Friday, 7 March 2014

Women's World Day of Prayer: Perpetua and Felicity


Whenever we assemble at the table of Our Lord, we feast together not just as a congregation, but with our contemporaries throughout the Church. And today, we feast with two particular guests of honour. Two of our contemporaries in the faith whose names you may have heard, but perhaps you do not know so well. We feast today with Perpetua and Felicity.
These two North African women were martyred in their home city of Carthage, in what is now Tunisia, on this day in AD 203. At this point, you might expect me to say, "and that's all we know about them," as is generally the case with martyrs of their vintage. But you'd be quite wrong, because exceptionally, we still have eye witness accounts of their imprisonment and martyrdom. I'm afraid they make quite harrowing reading, but nonetheless inspiring for that.
The fact that Perpetua and Felicity are women is not just a passing aside: it really does matter to their story. They were imprisoned for breaking the imperial law which banned Christianity on pain of death. They were cruelly treated. Deacons of the church were allowed to visit them and treat their wounds. But in this, they were not alone. Men suffered the same fate with them.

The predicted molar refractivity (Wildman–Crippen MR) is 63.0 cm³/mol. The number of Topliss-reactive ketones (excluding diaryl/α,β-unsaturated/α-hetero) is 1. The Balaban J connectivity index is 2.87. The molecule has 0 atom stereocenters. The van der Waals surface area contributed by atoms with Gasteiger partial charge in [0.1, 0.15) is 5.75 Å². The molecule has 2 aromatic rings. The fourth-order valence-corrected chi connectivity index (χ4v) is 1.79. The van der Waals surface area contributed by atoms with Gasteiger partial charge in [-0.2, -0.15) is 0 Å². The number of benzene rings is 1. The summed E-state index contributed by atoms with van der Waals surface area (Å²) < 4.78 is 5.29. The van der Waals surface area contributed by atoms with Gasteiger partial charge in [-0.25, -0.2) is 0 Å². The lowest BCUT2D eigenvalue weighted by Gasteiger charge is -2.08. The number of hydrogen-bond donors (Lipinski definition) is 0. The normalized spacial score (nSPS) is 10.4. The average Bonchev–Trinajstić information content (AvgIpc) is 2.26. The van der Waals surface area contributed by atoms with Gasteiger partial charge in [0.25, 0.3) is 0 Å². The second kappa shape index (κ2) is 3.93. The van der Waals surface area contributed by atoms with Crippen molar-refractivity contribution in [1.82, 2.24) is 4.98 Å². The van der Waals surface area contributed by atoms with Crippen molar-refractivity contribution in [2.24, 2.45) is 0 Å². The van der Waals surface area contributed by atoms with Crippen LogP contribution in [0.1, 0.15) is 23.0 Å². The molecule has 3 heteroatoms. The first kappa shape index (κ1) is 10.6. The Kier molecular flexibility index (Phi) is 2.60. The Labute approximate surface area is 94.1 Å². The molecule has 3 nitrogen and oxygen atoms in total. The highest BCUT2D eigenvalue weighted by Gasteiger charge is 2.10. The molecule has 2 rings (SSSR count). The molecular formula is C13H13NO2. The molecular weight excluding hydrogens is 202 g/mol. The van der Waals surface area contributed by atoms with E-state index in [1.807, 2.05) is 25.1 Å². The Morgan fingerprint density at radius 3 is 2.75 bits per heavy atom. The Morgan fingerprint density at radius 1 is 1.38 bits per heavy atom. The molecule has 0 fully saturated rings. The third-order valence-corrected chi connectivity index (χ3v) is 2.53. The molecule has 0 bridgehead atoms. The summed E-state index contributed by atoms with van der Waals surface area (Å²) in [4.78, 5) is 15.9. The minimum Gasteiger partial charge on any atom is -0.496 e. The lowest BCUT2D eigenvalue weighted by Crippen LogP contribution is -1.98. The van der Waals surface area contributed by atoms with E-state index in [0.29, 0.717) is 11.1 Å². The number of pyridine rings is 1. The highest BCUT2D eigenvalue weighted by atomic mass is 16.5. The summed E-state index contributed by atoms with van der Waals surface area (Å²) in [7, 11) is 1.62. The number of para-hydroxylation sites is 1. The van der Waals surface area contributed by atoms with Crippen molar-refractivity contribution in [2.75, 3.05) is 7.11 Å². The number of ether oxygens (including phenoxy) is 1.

What makes Perpetua stand out is that she broke family ties. Her father came into prison to try to persuade her to recant so, the report says, that she would not sully the family name. Disobeying the man of the household, the paterfamilias, and putting your family into disrepute was at least as dangerous for a woman in North Africa then as it is now. And yet, Perpetua persevered in her faith until the end.
Felicity, on the other hand, was something that no man can be: she was pregnant. The Roman authorities exercised uncharacteristic humanity in that they would not execute a woman with child. So, they waited until two days after Felicity gave birth, to a daughter, who was adopted by a Christian woman. Then they threw her and Perpetua into arena for the entertainment of the upright local citizens. First they were scourged, then trampled by wild beasts. They gave each other the kiss of peace that the ancient church shared at the Eucharist, and survives in our modern liturgies in the handshake we will share today. At last, they were put to the sword.
Their feast was kept locally in Carthage ever thereafter, and in Rome from the fourth century at the latest. And this is the feast we keep today, not just in memory of them, but with them, along with all the women and men who have ever suffered for Christ and those suffer for him still today. That is why I call Perpetua and Felicity "contemporaries." They are not just dead heroes whose memory we keep. The Christian Church is the Church of the living and the dead, spanning earth and heaven, and at the Eucharist the whole Church feasts together, drawn as one into the eternal sacrifice of Our Lord Jesus Christ.

No comments:

Post a Comment